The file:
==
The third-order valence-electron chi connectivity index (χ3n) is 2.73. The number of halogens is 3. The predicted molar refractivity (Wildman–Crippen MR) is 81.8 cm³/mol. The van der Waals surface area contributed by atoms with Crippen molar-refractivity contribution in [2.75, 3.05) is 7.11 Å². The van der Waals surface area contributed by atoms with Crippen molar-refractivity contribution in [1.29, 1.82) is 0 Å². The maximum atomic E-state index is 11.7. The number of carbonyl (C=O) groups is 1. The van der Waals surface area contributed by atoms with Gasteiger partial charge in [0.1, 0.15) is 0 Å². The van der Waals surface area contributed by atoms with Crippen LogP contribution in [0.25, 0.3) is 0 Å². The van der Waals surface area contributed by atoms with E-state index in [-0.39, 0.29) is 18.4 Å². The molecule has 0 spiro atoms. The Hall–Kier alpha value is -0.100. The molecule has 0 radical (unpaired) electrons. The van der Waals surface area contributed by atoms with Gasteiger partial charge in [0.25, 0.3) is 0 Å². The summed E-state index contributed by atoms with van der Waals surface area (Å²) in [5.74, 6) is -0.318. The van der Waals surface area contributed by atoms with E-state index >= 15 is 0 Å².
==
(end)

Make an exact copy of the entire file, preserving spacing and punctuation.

The third-order valence-electron chi connectivity index (χ3n) is 2.73. The number of halogens is 3. The predicted molar refractivity (Wildman–Crippen MR) is 81.8 cm³/mol. The van der Waals surface area contributed by atoms with Crippen molar-refractivity contribution in [2.75, 3.05) is 7.11 Å². The van der Waals surface area contributed by atoms with Crippen molar-refractivity contribution in [1.29, 1.82) is 0 Å². The maximum atomic E-state index is 11.7. The number of carbonyl (C=O) groups is 1. The van der Waals surface area contributed by atoms with Gasteiger partial charge in [0.1, 0.15) is 0 Å². The van der Waals surface area contributed by atoms with Crippen LogP contribution in [0.25, 0.3) is 0 Å². The van der Waals surface area contributed by atoms with E-state index in [-0.39, 0.29) is 18.4 Å². The molecule has 0 spiro atoms. The Hall–Kier alpha value is -0.100. The molecule has 0 radical (unpaired) electrons. The van der Waals surface area contributed by atoms with Gasteiger partial charge in [0.25, 0.3) is 0 Å². The summed E-state index contributed by atoms with van der Waals surface area (Å²) in [5.74, 6) is -0.318. The van der Waals surface area contributed by atoms with E-state index >= 15 is 0 Å².